RICARDO ROCHA: That's an interesting question. I am not completely sure we have individual data. We probably have what people expressed they would like to attend.
I'm not sure that corresponds always to where people actually go. From personal experience, I know I very often select multiple talks at the same time, and then make a decision at the last moment. But I wouldn't expect that people stay in one tract. Especially for end users, they will definitely be jumping around.
CRAIG BOX: I'm told that there are 7,000 people here in person this week, and of course many thousands more online. Did the idea that this event would be in person change how you planned it?
RICARDO ROCHA: Yeah, the fact that this was getting everyone back together kind of opened up this. For example, for the Contributor Summit, I think that's something that having it back live makes a huge difference. And you need to make sure that there's enough time and space for people to network as well, all the side events that have to happen.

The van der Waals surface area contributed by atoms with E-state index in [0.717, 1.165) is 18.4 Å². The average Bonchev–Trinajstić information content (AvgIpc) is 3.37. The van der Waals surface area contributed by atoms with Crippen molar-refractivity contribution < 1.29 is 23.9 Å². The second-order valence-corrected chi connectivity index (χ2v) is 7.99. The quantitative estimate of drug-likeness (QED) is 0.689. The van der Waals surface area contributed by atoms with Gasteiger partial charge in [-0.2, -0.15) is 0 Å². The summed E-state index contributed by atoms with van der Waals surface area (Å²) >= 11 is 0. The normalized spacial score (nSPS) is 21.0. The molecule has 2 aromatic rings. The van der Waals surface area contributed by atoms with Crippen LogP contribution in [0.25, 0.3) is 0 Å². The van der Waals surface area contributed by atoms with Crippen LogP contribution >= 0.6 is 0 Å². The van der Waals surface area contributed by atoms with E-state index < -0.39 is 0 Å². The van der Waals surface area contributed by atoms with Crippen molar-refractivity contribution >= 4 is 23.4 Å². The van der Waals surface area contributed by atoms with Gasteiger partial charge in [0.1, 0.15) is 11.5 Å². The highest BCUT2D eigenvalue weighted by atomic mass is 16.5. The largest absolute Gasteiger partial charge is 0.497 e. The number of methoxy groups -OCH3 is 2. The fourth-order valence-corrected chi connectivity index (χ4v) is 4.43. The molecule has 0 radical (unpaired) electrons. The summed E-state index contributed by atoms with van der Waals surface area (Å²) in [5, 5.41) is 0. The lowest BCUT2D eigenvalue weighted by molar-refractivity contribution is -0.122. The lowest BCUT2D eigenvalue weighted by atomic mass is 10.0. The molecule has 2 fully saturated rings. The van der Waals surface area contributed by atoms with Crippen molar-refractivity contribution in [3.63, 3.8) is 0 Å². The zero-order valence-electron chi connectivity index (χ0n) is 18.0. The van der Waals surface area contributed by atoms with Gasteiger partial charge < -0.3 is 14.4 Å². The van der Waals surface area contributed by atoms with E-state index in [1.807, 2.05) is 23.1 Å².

So it's a very different game from just doing a virtual event. You can see this in that there's a ton of smaller events happening on the side. I think that that's a pretty big challenge for the events team as well.
CRAIG BOX: Yeah, you mentioned not knowing what sessions you want to attend. I've had problems where there are whole co-located days that I'd love to attend that are on at the same time. And then I think a lot of people who are more involved in the contribution side of things, they see the event as being everyone in the same place, and there are people who don't go to any sessions at all. You can go and watch the videos of these when you get home, but you can't have the face-to-face interaction again.